5. Apparatus as in claim 4 wherein said means creating an electrostatic iield includes a wall-like member encircling said ceramic member and having a plurality of point electrodes mounted on the same.
6. In an apparatus for purifying air of the type adapted to be inserted in a moving airstream, a duct defining the path of the airstream, a member for incinerating organic matter and mounted in said duct, means for heating said member to a temperature sutiiciently high to incinerate organic matter, means creating an electrostatic field surrounding said member and serving to urge airborne organic contaminants in the airstream towards and within the eiective range of said member to cause thermal destruction of said airborne organic contaminants, said means for creating an electrostatic field including a walliike stru. are surrounding said member and having a plurality f point-like electrodes mounted thereon.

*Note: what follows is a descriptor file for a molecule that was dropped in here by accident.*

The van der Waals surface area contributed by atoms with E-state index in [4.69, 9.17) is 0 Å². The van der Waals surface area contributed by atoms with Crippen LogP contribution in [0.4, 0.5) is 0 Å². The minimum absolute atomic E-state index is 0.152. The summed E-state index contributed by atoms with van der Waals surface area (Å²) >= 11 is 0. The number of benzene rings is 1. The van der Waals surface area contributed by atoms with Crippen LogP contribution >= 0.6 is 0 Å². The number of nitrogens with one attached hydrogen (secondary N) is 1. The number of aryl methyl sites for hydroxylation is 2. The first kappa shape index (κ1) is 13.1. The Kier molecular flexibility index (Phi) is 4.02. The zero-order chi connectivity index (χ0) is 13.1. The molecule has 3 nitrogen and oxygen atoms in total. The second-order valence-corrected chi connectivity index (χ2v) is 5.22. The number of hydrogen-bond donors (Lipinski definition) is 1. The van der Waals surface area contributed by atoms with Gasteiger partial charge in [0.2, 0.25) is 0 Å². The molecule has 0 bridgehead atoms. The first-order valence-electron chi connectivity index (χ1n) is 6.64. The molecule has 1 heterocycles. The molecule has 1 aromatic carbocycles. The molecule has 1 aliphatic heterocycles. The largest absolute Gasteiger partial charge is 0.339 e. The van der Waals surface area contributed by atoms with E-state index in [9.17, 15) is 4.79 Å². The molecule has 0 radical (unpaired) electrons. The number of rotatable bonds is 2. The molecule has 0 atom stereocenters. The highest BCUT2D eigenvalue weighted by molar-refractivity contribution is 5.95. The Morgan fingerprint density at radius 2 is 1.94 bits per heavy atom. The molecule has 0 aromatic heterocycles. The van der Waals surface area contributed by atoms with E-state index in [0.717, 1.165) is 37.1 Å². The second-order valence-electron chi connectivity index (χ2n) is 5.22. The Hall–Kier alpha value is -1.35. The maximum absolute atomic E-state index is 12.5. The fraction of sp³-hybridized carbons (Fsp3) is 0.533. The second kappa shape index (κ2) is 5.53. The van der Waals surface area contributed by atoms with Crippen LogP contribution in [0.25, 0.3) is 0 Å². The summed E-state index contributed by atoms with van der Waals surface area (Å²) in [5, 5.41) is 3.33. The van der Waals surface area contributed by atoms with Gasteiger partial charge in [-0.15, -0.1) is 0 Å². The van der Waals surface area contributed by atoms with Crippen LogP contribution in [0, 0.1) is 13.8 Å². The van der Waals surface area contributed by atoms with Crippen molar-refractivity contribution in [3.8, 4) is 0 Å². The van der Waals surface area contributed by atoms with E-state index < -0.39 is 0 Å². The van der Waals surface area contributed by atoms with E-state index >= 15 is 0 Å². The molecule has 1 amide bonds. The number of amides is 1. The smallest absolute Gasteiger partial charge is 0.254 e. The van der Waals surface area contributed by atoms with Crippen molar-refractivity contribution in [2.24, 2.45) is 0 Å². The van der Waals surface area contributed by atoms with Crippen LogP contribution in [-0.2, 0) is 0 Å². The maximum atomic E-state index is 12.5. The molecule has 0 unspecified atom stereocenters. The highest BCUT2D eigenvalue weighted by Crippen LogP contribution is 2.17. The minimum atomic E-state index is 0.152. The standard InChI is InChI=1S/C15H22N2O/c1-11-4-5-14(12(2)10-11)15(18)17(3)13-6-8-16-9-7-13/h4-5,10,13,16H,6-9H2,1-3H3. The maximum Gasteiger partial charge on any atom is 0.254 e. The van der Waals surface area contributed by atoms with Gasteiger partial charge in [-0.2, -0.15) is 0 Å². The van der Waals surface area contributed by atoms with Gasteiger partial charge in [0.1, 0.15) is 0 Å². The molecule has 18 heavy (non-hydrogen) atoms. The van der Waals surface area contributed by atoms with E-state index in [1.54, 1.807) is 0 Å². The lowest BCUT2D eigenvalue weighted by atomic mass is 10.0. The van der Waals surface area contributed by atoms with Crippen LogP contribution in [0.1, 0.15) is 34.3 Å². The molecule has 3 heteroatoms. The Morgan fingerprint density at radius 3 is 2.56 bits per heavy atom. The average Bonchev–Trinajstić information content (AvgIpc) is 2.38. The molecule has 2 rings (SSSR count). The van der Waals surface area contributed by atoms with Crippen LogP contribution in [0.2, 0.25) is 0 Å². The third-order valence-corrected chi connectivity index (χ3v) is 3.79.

7. In a method for purifying air, the steps or producing "an airstream, maintaining a temperature zone in the airstream wherein the temperature is sufficient to cause thermal destruction of organic contaminants, and establishing an electrostatic field about said zone to urge airborne organic contaminants in the airstream towards said zone for thermal destruction.
8. in a method for purifying air, the steps of producing an airstream, maintaining a temperature zone in the airstrearn wherein the temperature is suicient to cause thermal destruction of organic contaminants, establishing an electrostatic eld about said zone to urge airborne organic contaminants in the airstream towards said zone for thermal destruction, cooling the airstream after the organic contaminants have been destroyed and neutralizing positive ions in the airstream.
References Cited in the tile of this patent UNITED STATES PATENTS 1,807,076 Sweet May 26, 1931 2,085,573 Buttolph June 29, 1937 2,129,783 Penney Sept. 13, 1938 2,389,698 Stowell Nov. 27, 1945 2,449,681 Wilson Sept. 21, 1948 2,477,964 Corblin Aug. 2, 1949 2,527,013 Kjeegaard Oct. 24, 1950 2,637,408 Yadoi May 5, 1953 2,639,972 Hicks May 26, 1953